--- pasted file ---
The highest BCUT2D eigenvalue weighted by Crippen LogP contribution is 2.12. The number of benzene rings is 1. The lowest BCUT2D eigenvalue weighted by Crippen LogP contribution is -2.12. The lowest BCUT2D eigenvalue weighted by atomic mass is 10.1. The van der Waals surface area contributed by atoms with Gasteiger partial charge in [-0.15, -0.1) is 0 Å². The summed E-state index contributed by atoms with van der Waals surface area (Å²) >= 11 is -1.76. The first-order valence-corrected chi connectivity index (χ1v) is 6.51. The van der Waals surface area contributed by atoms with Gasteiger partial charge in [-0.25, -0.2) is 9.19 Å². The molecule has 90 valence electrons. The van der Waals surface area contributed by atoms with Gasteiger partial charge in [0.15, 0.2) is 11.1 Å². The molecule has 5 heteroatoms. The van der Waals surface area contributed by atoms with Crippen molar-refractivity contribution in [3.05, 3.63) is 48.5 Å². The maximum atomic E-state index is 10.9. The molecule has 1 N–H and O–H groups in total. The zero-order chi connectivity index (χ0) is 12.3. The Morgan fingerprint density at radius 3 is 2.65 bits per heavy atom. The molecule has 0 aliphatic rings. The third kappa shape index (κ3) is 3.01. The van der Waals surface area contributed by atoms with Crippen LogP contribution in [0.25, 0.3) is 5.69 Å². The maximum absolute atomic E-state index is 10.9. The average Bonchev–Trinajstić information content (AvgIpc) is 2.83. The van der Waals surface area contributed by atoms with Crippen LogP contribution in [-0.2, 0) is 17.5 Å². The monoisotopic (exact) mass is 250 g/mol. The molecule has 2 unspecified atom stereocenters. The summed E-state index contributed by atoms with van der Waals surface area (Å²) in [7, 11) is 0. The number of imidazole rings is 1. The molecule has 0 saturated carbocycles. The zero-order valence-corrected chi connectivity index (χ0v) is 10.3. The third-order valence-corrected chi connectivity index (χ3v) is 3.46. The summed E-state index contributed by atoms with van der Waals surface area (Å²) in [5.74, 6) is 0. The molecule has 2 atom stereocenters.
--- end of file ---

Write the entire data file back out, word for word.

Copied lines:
The highest BCUT2D eigenvalue weighted by Crippen LogP contribution is 2.12. The number of benzene rings is 1. The lowest BCUT2D eigenvalue weighted by Crippen LogP contribution is -2.12. The lowest BCUT2D eigenvalue weighted by atomic mass is 10.1. The van der Waals surface area contributed by atoms with Gasteiger partial charge in [-0.15, -0.1) is 0 Å². The summed E-state index contributed by atoms with van der Waals surface area (Å²) >= 11 is -1.76. The first-order valence-corrected chi connectivity index (χ1v) is 6.51. The van der Waals surface area contributed by atoms with Gasteiger partial charge in [-0.25, -0.2) is 9.19 Å². The molecule has 90 valence electrons. The van der Waals surface area contributed by atoms with Gasteiger partial charge in [0.15, 0.2) is 11.1 Å². The molecule has 5 heteroatoms. The van der Waals surface area contributed by atoms with Crippen molar-refractivity contribution in [3.05, 3.63) is 48.5 Å². The maximum atomic E-state index is 10.9. The molecule has 1 N–H and O–H groups in total. The zero-order chi connectivity index (χ0) is 12.3. The Morgan fingerprint density at radius 3 is 2.65 bits per heavy atom. The molecule has 0 aliphatic rings. The third kappa shape index (κ3) is 3.01. The van der Waals surface area contributed by atoms with Crippen LogP contribution in [0.25, 0.3) is 5.69 Å². The maximum absolute atomic E-state index is 10.9. The average Bonchev–Trinajstić information content (AvgIpc) is 2.83. The van der Waals surface area contributed by atoms with Crippen LogP contribution in [-0.2, 0) is 17.5 Å². The monoisotopic (exact) mass is 250 g/mol. The molecule has 2 unspecified atom stereocenters. The summed E-state index contributed by atoms with van der Waals surface area (Å²) in [7, 11) is 0. The number of imidazole rings is 1. The molecule has 0 saturated carbocycles. The zero-order valence-corrected chi connectivity index (χ0v) is 10.3. The third-order valence-corrected chi connectivity index (χ3v) is 3.46. The summed E-state index contributed by atoms with van der Waals surface area (Å²) in [5.74, 6) is 0. The molecule has 2 atom stereocenters.